By Ken Perez, vice president of healthcare policy and government affairs, Omnicell, Inc.
Although they are usually the first person patients see when they walk into a pharmacy, the important roles that pharmacy technicians play are not well understood by the public.
How pharmacy technicians support patient care is becoming more evident as the United States is experiencing a widespread shortage of pharmacy technicians. Last month, I met with a dozen chief pharmacy officers from leading hospitals and health systems from across the nation, and a large majority of them said they were struggling to staff enough pharmacy technicians. Similarly, a nationwide survey conducted in late May by the National Community Pharmacists Association (NCPA) found that nearly 90% of the survey’s 278 respondents said they couldn’t find pharmacy technicians.1
What’s causing the shortage? It’s primarily due to externalities. The pharmacy technician shortage is part of the broader problem affecting entry-level hiring across all industries—for various reasons, many people are reluctant to return to work.
Consequently, many large corporations are offering new workers unprecedentedly high starting hourly wages. Walmart, the nation’s largest private employer, recently raised its hourly pay for more than 565,000 store workers by at least $1, bringing the chain’s U.S. average hourly wage to $16.40.2 Also, Amazon, the nation’s second-largest private employer, also recently increased its average starting wage to more than $18 an hour, and it announced plans to hire 125,000 warehouse and transportation workers.3 In contrast, the U.S. average hourly wage for pharmacy technicians is approximately $15.
In response, many pharmacies have entered the wage-and-benefits war. More than 72% of the NCPA survey’s respondents said that they’re raising wages to attract workers, 56% are offering more flexible work hours, and more than 20% care increasing benefits.4
Will this “fight fire with fire” strategy work for pharmacies? Unfortunately, they are limited in their ability to try to match other industries’ wages. Payer reimbursements—which are controlled by pharmacy benefit managers—have been declining for years, contributing to the closure of nearly 10,000 community pharmacies between 2009 and 2015.5 Moreover, as of the second quarter of this year, the average pharmacy’s pretax profit margin was just 2.24%, leaving little or no room for increasing wages.6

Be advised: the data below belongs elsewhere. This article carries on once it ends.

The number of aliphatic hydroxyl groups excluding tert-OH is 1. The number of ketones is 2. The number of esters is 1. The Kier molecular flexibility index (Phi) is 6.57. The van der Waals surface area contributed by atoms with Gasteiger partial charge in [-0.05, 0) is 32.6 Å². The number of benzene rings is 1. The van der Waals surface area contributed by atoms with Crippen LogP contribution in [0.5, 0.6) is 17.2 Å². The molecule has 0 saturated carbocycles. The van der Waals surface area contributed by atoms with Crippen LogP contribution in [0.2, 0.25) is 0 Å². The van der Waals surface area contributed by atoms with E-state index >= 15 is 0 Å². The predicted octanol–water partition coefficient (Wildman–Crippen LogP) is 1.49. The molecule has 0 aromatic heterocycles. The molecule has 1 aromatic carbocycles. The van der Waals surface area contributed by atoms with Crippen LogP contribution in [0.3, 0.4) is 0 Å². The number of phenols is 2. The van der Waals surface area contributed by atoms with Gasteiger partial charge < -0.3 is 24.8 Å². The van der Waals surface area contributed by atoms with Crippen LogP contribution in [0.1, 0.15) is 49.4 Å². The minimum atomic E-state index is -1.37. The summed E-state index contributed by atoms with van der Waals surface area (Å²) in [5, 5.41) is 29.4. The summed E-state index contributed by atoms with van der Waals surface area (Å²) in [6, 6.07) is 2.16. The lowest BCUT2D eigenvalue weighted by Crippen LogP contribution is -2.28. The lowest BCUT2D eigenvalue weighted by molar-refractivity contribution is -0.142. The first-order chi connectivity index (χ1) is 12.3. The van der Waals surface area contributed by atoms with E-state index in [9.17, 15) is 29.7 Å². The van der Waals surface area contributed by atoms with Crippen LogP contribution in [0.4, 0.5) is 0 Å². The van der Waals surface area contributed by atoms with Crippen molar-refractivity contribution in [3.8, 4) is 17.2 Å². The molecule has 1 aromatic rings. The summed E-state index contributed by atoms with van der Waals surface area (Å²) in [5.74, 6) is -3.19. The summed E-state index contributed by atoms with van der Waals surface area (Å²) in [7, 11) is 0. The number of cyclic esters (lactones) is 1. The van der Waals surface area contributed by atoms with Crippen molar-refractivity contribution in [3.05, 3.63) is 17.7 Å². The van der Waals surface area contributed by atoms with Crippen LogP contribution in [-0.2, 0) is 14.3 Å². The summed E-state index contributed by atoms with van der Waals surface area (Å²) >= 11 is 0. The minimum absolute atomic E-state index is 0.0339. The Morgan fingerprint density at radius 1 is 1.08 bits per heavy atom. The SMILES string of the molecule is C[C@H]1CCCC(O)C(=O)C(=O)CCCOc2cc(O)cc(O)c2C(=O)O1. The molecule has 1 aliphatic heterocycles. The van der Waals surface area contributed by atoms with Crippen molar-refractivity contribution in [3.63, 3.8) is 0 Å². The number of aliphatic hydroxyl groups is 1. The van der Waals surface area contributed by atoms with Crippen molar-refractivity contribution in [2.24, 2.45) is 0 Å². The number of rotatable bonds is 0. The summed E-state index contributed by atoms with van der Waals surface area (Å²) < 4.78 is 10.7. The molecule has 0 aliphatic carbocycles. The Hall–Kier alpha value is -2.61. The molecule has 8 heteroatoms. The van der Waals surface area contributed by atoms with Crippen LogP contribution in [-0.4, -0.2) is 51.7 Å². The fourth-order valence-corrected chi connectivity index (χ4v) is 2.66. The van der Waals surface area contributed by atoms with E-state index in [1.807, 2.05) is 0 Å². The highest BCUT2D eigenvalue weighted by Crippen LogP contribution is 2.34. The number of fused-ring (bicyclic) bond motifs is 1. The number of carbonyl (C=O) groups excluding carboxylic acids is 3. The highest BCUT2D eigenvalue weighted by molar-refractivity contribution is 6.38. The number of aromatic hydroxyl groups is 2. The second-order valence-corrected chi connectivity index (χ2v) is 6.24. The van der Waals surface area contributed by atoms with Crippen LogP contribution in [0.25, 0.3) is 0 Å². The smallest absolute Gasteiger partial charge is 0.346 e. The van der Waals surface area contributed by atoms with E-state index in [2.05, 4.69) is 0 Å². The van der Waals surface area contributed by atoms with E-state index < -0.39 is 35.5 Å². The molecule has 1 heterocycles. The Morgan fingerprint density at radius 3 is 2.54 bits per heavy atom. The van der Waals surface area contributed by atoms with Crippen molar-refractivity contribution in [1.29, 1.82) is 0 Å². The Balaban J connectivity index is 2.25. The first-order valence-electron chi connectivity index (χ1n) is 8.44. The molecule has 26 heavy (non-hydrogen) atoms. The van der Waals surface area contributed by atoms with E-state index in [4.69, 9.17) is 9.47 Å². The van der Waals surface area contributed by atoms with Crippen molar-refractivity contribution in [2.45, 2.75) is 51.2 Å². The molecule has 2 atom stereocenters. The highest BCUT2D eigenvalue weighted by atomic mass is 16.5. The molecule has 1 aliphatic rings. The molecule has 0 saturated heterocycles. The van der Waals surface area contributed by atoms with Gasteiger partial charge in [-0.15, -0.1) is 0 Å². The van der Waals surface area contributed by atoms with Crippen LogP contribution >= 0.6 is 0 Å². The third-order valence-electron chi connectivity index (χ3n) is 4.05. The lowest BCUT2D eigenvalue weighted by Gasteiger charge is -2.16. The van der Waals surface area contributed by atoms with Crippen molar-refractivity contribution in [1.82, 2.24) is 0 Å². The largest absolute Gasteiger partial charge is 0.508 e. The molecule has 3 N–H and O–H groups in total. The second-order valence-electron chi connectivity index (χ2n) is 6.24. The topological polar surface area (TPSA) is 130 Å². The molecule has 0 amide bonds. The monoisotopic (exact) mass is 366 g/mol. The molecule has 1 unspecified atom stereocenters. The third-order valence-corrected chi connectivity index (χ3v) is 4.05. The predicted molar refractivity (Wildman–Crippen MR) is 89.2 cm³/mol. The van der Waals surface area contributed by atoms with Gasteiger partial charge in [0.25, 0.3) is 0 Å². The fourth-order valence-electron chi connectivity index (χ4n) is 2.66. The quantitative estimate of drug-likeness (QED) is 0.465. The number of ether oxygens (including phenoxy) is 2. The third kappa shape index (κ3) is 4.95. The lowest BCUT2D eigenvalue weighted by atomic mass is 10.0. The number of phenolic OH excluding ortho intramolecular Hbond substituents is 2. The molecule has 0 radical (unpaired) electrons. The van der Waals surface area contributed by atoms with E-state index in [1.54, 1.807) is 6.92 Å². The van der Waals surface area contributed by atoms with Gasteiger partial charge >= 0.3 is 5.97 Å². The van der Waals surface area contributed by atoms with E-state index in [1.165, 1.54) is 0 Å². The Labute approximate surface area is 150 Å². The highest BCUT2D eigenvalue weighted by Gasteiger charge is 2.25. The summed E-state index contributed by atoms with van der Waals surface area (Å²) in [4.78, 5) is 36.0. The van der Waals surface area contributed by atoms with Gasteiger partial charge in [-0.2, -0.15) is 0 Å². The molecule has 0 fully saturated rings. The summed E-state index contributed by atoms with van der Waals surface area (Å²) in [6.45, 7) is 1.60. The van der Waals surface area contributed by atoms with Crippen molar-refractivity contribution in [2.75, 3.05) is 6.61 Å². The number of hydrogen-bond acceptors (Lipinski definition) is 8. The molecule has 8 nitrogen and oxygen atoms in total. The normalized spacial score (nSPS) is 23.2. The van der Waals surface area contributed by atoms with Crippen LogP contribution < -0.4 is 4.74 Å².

Faced with the dual challenges of the prospect of an upward wage spiral and continued reimbursement pressure, pharmacies need to turn to technology to optimize the use of existing staff. Many labor-intensive tasks can be automated, freeing up pharmacy technicians’ time for more patient-engaging activities. Ultimately, integrating technologies such as automation, robotics and data intelligence could transform the roles of pharmacy technicians as well as pharmacists, advancing the nature of their work and enhancing their career paths, which could in turn enable pharmacies to be more successful in attracting and retaining workers.
- Business Insider, “4 in 5 local pharmacies can’t find enough workers to deliver prescriptions and run the cash register, according to an industry report,” accessed Oct. 11, 2021.
- Thomas, Lauren, “Walmart hikes hourly pay by $1 for more than 550,000 workers ahead of the holidays,” Sept. 2, 2021.
- Dastin, Jeffrey, “Amazon hikes average U.S. starting pay to $18, hires for 125,000 jobs,” Sept. 14, 2021.
- Business Insider, loc. cit.
- Knoer, Scott J., “Payment reform,” Journal of the American Pharmacists Association, March 1, 2021.
- CSIMarket.com, “Pharmacy Services & Retail Drugstore Industry Profitability,” accessed Oct. 11, 2021.